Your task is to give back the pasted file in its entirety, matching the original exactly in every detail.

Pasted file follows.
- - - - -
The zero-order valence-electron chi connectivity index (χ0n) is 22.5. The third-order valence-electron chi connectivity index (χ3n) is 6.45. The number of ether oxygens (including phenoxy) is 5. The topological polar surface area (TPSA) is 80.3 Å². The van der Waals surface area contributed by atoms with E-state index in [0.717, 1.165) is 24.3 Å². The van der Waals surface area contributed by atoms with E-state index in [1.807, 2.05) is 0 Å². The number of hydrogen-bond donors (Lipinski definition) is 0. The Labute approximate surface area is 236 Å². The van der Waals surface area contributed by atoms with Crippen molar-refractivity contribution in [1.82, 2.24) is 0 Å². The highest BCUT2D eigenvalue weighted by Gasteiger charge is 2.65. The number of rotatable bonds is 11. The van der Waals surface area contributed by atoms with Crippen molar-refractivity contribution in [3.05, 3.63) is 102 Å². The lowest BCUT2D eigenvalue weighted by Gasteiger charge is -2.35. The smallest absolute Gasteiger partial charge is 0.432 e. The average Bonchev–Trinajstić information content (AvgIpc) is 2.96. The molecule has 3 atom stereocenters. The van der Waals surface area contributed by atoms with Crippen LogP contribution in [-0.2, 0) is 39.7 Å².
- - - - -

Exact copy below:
The zero-order valence-electron chi connectivity index (χ0n) is 22.5. The third-order valence-electron chi connectivity index (χ3n) is 6.45. The number of ether oxygens (including phenoxy) is 5. The topological polar surface area (TPSA) is 80.3 Å². The van der Waals surface area contributed by atoms with E-state index in [0.717, 1.165) is 24.3 Å². The van der Waals surface area contributed by atoms with E-state index in [1.807, 2.05) is 0 Å². The number of hydrogen-bond donors (Lipinski definition) is 0. The Labute approximate surface area is 236 Å². The van der Waals surface area contributed by atoms with Crippen molar-refractivity contribution in [1.82, 2.24) is 0 Å². The highest BCUT2D eigenvalue weighted by Gasteiger charge is 2.65. The number of rotatable bonds is 11. The van der Waals surface area contributed by atoms with Crippen molar-refractivity contribution in [3.05, 3.63) is 102 Å². The lowest BCUT2D eigenvalue weighted by Gasteiger charge is -2.35. The smallest absolute Gasteiger partial charge is 0.432 e. The average Bonchev–Trinajstić information content (AvgIpc) is 2.96. The molecule has 3 atom stereocenters. The van der Waals surface area contributed by atoms with Crippen LogP contribution in [-0.2, 0) is 39.7 Å².